The compressor and its prime mover should be mounted on flexible supports, preferably on a massive base also. Certainly the enclosure should be isolated from the machine proper, otherwise its value as a barrier would be lost. There may be difficulties if the pipe work is rigidly attached to a compressor free to move on its supports, so flexible hoses or bellows should be interposed.
There are several types of isolator on the market. Simple composition pads have a small static deflection but present a high impedance to high frequency energy. Rubber mounts have a medium degree of static deflection, suitable for lower frequencies. Steel springs, and in severe cases air springs, can be used for very low frequency isolation.
Blow-off valve and relief valve noise
Blow-off valves should be equipped with their own silencers. Because they may be intermittent in operation, the noise that they make may not be noticed during a noise survey. An occasional noise may be more annoying to the neighbours than one continually present.
Safety valves only rarely discharge to the atmosphere. For safety reasons they must not be fitted with silencers or any form of piping. Indeed it may be desirable that they should make a noise as a warning. If a safety valve is continually blowing there is a fault in the control system.
Industrial installations normally have an electric motor to drive the compressor. Noise may be generated by the cooling fan or from the motor windings. The cooling air will come from inside the enclosure and probably share the same airflow as required for the compressor. Silencing an internal combustion engine is a study in itself, but the same type of enclosure as described for the compressor would apply here also. See also the chapter on Mobile Compressors.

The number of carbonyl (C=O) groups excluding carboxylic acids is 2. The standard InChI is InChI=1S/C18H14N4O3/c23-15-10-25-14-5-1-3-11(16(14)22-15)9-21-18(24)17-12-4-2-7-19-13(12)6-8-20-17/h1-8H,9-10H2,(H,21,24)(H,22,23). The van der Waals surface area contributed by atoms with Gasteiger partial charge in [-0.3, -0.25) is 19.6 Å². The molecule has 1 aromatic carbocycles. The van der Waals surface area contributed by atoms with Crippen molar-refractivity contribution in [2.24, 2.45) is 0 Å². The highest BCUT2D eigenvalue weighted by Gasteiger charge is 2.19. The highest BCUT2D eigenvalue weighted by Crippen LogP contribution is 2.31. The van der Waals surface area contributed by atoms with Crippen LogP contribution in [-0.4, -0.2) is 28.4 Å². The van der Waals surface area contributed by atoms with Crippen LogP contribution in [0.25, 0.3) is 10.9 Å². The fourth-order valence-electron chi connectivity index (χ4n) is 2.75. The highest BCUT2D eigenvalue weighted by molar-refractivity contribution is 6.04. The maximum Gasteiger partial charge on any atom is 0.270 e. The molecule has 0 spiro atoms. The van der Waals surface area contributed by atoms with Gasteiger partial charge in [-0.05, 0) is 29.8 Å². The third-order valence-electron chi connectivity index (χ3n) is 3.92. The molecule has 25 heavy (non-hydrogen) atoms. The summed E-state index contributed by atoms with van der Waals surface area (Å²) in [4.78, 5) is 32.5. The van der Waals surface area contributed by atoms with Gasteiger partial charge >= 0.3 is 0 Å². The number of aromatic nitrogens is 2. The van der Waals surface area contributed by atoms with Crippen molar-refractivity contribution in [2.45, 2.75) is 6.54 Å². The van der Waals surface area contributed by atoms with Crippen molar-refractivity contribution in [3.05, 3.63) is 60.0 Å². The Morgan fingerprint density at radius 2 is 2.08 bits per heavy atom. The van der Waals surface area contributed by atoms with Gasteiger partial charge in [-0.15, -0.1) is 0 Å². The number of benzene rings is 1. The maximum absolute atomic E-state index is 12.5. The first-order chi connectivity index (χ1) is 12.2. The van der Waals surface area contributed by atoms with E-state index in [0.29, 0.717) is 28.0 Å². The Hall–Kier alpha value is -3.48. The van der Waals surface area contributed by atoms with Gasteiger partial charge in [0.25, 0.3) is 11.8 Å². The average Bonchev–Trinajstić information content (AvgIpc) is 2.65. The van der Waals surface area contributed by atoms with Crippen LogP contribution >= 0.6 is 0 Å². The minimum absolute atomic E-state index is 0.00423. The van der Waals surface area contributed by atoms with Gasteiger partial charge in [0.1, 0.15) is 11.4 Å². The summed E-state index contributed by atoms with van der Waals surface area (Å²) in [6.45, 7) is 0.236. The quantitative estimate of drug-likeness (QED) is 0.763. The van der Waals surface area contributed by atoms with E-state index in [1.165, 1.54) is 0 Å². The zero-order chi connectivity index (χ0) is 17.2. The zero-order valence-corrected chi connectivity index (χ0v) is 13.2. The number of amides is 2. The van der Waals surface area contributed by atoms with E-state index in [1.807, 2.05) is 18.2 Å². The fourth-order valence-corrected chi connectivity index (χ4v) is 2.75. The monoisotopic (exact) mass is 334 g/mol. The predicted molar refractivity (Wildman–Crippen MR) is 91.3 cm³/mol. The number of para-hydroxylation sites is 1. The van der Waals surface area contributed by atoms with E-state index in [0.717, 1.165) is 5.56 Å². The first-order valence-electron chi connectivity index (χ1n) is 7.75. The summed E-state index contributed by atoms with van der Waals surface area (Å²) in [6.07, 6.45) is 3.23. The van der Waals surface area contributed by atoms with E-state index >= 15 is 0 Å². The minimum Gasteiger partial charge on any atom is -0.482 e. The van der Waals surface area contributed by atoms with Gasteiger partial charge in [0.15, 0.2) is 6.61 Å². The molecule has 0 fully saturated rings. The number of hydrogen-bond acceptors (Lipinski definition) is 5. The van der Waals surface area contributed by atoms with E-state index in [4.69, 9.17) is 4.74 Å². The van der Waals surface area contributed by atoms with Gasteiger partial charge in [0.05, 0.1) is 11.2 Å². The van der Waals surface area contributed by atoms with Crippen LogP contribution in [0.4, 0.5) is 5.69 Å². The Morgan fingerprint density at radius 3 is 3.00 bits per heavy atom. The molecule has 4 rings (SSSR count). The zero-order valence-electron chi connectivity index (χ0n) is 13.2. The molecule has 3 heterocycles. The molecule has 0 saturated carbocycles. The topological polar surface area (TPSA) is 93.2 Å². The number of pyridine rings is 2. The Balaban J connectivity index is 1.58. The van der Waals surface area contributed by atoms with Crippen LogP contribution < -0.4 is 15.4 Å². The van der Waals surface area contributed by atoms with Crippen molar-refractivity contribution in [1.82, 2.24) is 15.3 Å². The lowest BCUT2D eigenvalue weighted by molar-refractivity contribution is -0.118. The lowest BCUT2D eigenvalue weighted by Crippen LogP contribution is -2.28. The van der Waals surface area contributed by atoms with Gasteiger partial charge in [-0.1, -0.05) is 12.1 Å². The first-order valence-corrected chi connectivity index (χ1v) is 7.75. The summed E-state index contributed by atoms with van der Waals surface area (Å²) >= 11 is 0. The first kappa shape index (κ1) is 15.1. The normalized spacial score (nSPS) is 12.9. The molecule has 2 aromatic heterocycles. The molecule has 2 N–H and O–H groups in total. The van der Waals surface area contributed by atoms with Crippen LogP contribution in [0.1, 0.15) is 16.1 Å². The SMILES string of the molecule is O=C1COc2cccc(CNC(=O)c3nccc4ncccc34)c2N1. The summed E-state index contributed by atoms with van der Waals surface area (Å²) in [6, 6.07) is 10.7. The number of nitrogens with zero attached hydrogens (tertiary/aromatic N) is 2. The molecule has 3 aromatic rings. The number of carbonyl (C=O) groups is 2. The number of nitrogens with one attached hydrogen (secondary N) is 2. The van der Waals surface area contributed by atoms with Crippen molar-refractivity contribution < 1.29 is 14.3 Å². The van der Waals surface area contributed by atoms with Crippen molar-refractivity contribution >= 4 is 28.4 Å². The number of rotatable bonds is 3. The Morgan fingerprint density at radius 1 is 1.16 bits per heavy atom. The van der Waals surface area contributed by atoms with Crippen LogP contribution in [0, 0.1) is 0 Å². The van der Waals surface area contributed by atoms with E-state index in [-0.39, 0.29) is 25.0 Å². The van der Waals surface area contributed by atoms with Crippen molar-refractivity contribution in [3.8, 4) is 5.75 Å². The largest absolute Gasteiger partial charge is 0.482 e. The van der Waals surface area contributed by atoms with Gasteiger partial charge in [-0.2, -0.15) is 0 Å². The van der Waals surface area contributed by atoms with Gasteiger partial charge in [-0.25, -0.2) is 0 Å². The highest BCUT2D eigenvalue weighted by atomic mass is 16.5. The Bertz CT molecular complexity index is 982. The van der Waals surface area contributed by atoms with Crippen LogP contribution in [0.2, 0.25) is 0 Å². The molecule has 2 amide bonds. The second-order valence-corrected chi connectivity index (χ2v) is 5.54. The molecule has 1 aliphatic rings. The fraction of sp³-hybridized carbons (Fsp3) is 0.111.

Step-up gears are needed for screw compressors and for turbines. Some screw compressors supplying dry air also have timing gears. Helical gears are quieter than spur gears and ground teeth than machine-cut teeth. Gear boxes can radiate noise if they are fabricated or of thin section. Cast iron is the preferred material of construction.
Most compressors are now available as packaged units. If the noise level produced by a standard package is satisfactory this must be the first choice. Only if particularly rigorous noise levels are required should one attempt the exercise of making a non-standard enclosure. As indicated above, the environment in which it is situated may completely alter the spectrum from that which has been measured on the same compressor in a free field.
Figure 3 shows an example of a well silenced piston compressor with a noise level of 61 dB(A). It delivers up to 370 1/min 10 bar pressure. The air receiver in this case is external. The noise reduction is achieved by using a high density sound proof material, an integral cooling fan and mounting the assembly on anti-vibration pads.